The parathyroid glands are responsible for the production of parathyroid hormone which regulates the calcium metabolism in the body. Parathyroid hormone has a direct influence on bone calcification and kidney function. An overproduction of parathyroid hormone by the parathyroid glands increases the blood calcium level to a degree which might cause osteoporosis or kidney stones.
The four parathyroid glands have a very close anatomical relationship to the posterior part of the thyroid gland. If not enlarged, they have the size of a pea.
Diseases of the Parathyroid Glands:
Primary hyperparathyroidism is mostly caused by a solitary parathyroid adenoma. Symptoms include functional disorders of the kidneys (kidney stones, kidney insufficiency), disorders of bone metabolism (osteoporosis, bone pain), as well as sadness and depressive episodes. In rare cases of hereditary endocrine neoplasia (MEN) syndromes, primary hyperparathyroidism is developed, too.
Secondary hyperparathyroidism is a functional disorder of all of the four parathyroid glands due to a serious chronic kidney insufficiency.
Indications for Surgery?
- High blood (serum) calcium of over 2,8 mmol/l
- Evidence of reduced bone density caused by hyperparathyroidism
- Occurrence of kidney stones caused by hyperparathyroidism
Parathyroid operations are always performed under general anesthesia. In order to avoid a functional disorder of the vocal cord nerves, so called neuromonitoring is used check their functions during the operation. In primary hyperparathyroidism, based on the information obtained from ultrasound and scintigraphy, the surgeon is able to remove precisely the enlarged parathyroid adenoma in patients with primary hyperparathyroidism. Ten to 15 minutes after the removal of the adenoma, a lab test to evaluate the parathyroid hormone level is performed, which must show a decrease into the normal PTH level. As soon as the pathologist has verified that a parathyroid adenoma has actually been removed by frozen section, the operation is ended. In certain cases the removal of a parathyroid adenoma can be performed as an open minimally invasive procedure with an incision of only 3 cm. The responsible doctors will discuss the pros and cons of the various surgical procedures with you previous to your surgery.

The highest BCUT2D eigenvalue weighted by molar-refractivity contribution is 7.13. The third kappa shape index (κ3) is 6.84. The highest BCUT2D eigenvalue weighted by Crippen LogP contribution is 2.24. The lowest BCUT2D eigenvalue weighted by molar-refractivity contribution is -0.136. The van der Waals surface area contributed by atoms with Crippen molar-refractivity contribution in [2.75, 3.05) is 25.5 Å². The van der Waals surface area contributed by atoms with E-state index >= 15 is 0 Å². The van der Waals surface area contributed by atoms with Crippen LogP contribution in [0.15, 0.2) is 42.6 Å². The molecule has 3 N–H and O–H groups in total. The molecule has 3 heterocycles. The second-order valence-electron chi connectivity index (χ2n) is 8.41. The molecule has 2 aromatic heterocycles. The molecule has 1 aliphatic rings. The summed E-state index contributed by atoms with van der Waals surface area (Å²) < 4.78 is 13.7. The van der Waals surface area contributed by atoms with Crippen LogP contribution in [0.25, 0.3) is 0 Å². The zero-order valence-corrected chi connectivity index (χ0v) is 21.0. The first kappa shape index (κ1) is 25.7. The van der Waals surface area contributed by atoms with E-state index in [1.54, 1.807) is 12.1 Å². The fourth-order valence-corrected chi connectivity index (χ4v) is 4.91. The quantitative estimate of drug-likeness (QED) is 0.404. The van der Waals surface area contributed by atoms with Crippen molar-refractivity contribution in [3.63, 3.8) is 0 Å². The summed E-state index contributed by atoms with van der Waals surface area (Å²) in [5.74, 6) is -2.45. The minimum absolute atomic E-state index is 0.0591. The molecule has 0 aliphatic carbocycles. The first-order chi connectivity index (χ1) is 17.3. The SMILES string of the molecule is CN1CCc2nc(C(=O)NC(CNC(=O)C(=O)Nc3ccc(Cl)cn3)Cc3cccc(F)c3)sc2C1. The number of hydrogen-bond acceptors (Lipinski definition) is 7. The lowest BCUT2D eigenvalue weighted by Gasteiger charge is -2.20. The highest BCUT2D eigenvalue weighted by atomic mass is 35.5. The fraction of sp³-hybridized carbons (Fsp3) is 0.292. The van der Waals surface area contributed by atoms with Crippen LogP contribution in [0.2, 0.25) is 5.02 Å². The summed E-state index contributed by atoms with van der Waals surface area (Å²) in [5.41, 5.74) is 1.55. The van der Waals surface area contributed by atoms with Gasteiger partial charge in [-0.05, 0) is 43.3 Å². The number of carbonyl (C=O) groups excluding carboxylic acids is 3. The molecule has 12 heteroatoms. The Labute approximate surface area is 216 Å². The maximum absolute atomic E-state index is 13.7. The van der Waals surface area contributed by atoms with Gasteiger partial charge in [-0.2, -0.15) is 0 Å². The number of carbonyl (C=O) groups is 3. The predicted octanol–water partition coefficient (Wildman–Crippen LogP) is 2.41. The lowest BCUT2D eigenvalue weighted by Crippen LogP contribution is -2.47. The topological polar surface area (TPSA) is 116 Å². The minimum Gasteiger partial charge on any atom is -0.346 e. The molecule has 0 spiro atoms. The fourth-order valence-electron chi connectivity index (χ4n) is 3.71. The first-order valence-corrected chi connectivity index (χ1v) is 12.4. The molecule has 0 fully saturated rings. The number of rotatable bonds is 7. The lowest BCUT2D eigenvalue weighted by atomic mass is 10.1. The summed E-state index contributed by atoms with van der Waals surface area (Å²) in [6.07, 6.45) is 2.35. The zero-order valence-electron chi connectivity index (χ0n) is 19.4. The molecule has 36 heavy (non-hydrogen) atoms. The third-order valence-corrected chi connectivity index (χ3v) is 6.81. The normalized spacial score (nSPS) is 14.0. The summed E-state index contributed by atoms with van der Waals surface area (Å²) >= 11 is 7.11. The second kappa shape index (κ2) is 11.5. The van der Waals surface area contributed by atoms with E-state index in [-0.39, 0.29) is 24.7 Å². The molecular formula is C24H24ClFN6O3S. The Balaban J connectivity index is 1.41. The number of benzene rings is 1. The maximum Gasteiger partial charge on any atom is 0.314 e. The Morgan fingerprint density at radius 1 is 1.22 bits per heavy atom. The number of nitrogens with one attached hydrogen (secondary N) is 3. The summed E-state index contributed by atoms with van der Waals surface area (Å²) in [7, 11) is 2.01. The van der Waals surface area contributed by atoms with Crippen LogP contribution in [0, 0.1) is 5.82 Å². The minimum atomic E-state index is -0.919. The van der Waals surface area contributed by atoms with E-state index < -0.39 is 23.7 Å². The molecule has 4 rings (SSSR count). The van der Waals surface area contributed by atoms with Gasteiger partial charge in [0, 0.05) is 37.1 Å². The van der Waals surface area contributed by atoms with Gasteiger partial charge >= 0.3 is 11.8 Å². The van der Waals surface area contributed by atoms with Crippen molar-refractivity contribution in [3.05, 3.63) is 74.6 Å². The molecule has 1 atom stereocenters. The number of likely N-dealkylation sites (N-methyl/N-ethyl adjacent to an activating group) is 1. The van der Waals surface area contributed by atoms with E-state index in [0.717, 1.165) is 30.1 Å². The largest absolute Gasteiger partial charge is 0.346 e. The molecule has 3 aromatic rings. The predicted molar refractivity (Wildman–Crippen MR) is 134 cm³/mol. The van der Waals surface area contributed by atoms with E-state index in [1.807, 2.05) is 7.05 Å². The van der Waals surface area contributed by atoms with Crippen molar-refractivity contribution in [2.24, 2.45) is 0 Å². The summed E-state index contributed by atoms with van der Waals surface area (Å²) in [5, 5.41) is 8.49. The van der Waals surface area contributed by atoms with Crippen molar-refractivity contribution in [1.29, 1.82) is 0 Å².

In the case of secondary hyperparathyroidism, all four parathyroid glands will be removed. To maintain calcium metabolism a part of a parathyroid gland will be replanted in the thigh.
Even in specialized centres with very precise surgical techniques, there are rare cases which suffer complications following parathyroid surgery.
Paresis of the recurrent laryngeal nerves
Damage to just one side of the recurrent laryngeal nerves results in hoarseness. Damage to both sides results in a toneless voice and difficulties with swallowing. The reason for the loss of function of the vocal cord nerves is rarely, due to a cutting of the nerves but due to a functional disorder from pressure or stretching.
Functional disorders of the parathyroid glands
In operations where all four parathyroid glands have been removed, with replantation of a part of a gland, there can be a temporary calcium deficiency, causing cramps. These symptoms are treated with calcium pills
For the first few hours after parathyroid surgery, your cardiovascular parameters will be monitored, bandages and drainage tube are checked, and your calcium levels will be checked. On the day after surgery, the drainage tube is removed, on the second day after surgery an ear-nose-throat examination is done to check the recurrent laryngeal nerves, and on the third or fourth day after surgery the stitches will be removed. Before being released you will have a final appointment with the doctor to discuss the results of the pathological examination and future treatment. Any further care is done by your family doctor, endocrinologist or nephrologist.
Main focus of research of endocrine surgery - parathyroid
Management of a multicenter study to examine the quality of life and psychological changes of patients with primary hyperparathyroidism pre-and postoperatively.
Consultation for endocrine surgery is once a week on Wednesdays at the University of Heidelberg Hospital for Surgery from 13:30-15:30. The consultations are done in cooperation with an endocrine surgeon and an endocrinologist.
To make an appointment, please call in advance. Contact person is Mrs. Carolin Galm (Tel: 06221-56-36217)
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